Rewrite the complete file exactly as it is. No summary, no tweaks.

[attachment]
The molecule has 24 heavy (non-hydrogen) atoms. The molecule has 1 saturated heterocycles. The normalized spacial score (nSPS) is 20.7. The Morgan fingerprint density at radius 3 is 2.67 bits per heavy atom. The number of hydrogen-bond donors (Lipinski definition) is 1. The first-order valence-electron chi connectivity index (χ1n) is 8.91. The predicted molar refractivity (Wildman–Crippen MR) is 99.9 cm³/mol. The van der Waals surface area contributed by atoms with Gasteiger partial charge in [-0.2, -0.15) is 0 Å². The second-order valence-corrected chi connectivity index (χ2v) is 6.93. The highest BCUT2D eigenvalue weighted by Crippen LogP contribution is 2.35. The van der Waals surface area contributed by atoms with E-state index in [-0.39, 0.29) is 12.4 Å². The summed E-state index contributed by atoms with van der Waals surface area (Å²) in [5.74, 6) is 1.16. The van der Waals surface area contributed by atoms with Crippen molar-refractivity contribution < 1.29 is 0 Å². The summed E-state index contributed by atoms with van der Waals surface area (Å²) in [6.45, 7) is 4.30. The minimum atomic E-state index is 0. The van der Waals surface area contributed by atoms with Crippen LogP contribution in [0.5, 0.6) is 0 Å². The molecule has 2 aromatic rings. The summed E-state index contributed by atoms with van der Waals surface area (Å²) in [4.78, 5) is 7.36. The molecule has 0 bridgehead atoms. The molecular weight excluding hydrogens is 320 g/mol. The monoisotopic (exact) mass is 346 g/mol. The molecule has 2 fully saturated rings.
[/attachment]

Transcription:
The molecule has 24 heavy (non-hydrogen) atoms. The molecule has 1 saturated heterocycles. The normalized spacial score (nSPS) is 20.7. The Morgan fingerprint density at radius 3 is 2.67 bits per heavy atom. The number of hydrogen-bond donors (Lipinski definition) is 1. The first-order valence-electron chi connectivity index (χ1n) is 8.91. The predicted molar refractivity (Wildman–Crippen MR) is 99.9 cm³/mol. The van der Waals surface area contributed by atoms with Gasteiger partial charge in [-0.2, -0.15) is 0 Å². The second-order valence-corrected chi connectivity index (χ2v) is 6.93. The highest BCUT2D eigenvalue weighted by Crippen LogP contribution is 2.35. The van der Waals surface area contributed by atoms with E-state index in [-0.39, 0.29) is 12.4 Å². The summed E-state index contributed by atoms with van der Waals surface area (Å²) in [5.74, 6) is 1.16. The van der Waals surface area contributed by atoms with Crippen molar-refractivity contribution < 1.29 is 0 Å². The summed E-state index contributed by atoms with van der Waals surface area (Å²) in [6.45, 7) is 4.30. The minimum atomic E-state index is 0. The van der Waals surface area contributed by atoms with Crippen LogP contribution in [0.5, 0.6) is 0 Å². The molecule has 2 aromatic rings. The summed E-state index contributed by atoms with van der Waals surface area (Å²) in [4.78, 5) is 7.36. The molecule has 0 bridgehead atoms. The molecular weight excluding hydrogens is 320 g/mol. The monoisotopic (exact) mass is 346 g/mol. The molecule has 2 fully saturated rings.